The U.S. District Court in Arizona granted mining giant Resolution Copper permission on Monday to join the U.S. government as a defendant in a lawsuit brought by grassroots group Apache Stronghold.
The Native organization has been fighting to prevent Resolution from building a huge copper mining operation that would obliterate Oak Flat, one of the Apaches peoples’ most sacred sites. Oak Flat, or Chi’chil Biłdagoteel, “the place where the Emory oak grows,” is also culturally important to other Southwestern tribes, and is one of Arizona’s remaining riparian zones and a popular site for recreational users.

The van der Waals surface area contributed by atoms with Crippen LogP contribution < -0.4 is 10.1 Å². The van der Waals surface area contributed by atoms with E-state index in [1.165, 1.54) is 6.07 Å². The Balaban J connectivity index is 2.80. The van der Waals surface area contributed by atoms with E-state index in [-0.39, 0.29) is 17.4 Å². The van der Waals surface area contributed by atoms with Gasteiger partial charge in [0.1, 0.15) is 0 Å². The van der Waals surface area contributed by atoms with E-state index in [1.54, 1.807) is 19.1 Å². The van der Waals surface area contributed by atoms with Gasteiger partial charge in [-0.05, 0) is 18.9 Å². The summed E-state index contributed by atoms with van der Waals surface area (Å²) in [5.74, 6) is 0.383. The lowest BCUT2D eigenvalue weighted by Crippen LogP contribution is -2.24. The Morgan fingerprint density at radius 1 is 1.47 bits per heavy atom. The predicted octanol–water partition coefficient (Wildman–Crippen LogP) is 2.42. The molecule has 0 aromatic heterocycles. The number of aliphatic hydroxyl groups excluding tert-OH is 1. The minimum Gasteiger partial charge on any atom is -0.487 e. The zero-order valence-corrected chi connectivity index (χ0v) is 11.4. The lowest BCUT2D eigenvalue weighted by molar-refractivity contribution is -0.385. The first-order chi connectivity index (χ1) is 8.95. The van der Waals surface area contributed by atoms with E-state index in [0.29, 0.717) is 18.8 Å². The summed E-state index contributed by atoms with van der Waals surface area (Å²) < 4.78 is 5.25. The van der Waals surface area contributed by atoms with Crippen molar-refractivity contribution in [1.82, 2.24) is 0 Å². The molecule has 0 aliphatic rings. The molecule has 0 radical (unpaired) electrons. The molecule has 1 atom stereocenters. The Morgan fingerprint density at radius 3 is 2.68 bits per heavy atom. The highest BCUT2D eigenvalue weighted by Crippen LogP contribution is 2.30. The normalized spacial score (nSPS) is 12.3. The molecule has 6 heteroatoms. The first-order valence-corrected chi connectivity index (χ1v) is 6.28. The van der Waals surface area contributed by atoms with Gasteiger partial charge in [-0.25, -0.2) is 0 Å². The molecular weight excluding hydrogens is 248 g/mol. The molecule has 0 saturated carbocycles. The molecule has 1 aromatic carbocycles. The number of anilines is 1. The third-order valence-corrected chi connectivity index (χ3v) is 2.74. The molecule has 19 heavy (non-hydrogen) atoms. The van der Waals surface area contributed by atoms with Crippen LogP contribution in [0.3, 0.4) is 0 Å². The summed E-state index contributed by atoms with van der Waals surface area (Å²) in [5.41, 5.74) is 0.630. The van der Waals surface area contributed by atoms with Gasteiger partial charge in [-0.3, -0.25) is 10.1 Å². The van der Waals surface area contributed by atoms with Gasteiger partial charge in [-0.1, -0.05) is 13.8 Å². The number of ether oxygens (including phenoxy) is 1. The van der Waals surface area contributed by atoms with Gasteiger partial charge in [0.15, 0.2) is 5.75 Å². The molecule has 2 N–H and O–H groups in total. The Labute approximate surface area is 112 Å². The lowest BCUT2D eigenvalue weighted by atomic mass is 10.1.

The 2,200-acre site, currently a campground on the Tonto National Forest about 60 miles east of Phoenix, has been at the heart of a nearly 20-year-long struggle among tribes, environmentalists, the U.S. government and Resolution Copper, which is owned by multinational mining giants Rio Tinto and BHP.
Congress approved a land swap of other environmentally sensitive lands in Arizona for Oak Flat between Resolution and the U.S. Forest Service in December 2014 after a 10-year effort by Resolution to make the deal. Apache Stronghold filed suit in January 2021 to halt the swap.